April 22, 2013
    • Laughing. To be creative I think you definitely need inefficient days. Don’t you remember hanging around being bored when you were a child? It seems that now every waking minute needs to be filled with some kind of activity, just in case … what? Maybe your best ideas are bubbling away in your brain while all that procrastinating is going on, ready to splurge out in a feverish bloom of activity at the end of the week!

      April 22, 2013
      • Its absolutely true that procrastination and aimless pondering allows ideas to pop up unexpectedly, its been scientifically proven! so I tell myself as I’m finishing yet another game of computer chess etc etc etc …. whoops another day gone.

        April 22, 2013
  10. I agree – some days I don’t want to do ANYTHING, except sit and watch nature go about its ways. Pity there is always something that needs doing…. Maybe create a monthly ‘inefficiency afternoon’ ?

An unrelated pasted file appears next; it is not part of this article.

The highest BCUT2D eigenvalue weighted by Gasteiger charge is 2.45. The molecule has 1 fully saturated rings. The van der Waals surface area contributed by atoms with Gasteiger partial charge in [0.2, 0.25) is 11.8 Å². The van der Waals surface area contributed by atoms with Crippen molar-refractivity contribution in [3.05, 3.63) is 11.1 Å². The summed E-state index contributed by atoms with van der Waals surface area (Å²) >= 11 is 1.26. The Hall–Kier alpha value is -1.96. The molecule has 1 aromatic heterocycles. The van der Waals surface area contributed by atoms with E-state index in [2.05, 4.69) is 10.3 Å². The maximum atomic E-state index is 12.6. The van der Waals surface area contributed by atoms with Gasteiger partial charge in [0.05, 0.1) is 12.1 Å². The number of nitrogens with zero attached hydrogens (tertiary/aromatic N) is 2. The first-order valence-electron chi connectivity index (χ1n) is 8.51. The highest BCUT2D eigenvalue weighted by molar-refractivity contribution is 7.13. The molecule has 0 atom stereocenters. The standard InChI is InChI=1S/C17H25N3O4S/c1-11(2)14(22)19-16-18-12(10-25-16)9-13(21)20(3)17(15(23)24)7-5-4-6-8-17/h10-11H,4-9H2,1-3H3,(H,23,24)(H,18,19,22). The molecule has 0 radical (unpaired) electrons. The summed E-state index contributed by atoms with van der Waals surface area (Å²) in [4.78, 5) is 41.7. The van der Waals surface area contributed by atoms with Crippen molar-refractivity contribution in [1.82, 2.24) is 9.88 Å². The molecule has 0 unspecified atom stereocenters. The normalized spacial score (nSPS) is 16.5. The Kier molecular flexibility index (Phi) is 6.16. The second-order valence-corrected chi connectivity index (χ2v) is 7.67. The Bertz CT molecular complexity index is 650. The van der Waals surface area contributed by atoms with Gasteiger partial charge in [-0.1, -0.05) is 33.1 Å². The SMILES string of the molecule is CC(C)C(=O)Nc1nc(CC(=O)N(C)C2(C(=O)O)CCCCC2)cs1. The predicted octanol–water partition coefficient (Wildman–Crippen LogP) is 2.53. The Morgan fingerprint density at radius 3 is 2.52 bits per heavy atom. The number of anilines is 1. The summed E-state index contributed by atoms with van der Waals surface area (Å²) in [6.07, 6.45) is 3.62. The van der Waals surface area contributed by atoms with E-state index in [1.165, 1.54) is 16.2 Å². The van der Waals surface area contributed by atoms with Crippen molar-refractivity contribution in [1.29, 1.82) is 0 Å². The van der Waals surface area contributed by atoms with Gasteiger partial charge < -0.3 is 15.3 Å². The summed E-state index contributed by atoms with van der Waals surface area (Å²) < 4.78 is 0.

April 22, 2013
    • Aha, therein lies the rub! We THINK there is always something that needs doing but the International Day of Inefficiency requires a different mindset 😉

      April 22, 2013
      • Ok then…… I vote for inefficiency! I need to get out of my efficient ways 😛

        April 23, 2013
  11. Pamela McMullan #

    Rest rest ,I crave it and love to know there are others encouraging me with the same idea.

    April 22, 2013
  12. Beautiful! This is what we’ve been waiting months for. You soak it up and pass it on. I think you were on holiday yesterday and this is a postcard you sent us. I like B’s ball and those budding leaves against the blue. Beautiful.

    April 22, 2013
    • Thanks! I think B intends for that ball to get bigger and bigger – maybe you’ll see it from the A30 in a few years time…the Ball of the West 😉

      April 22, 2013
  13. The swallows have returned here too and taken up residence in the barn in nests that must have been there for years. The thinking goes that ours winter over in Argentina, so yours are likely down in Africa somewhere when the snow flies….? Thanks as always for the beautiful pics!

    April 22, 2013
    • That is interesting – using old nests. Ours build with mud from new each year. Yes, they come from Africa, apparently they have ginormous roosts there….then they have to make it across, dodging bullets and nets on the way (some people like to do this). Glad you like the pictures!

      April 23, 2013
  14. Really a wonderful post…. Here’s to ditching the to-do list!!! 🙂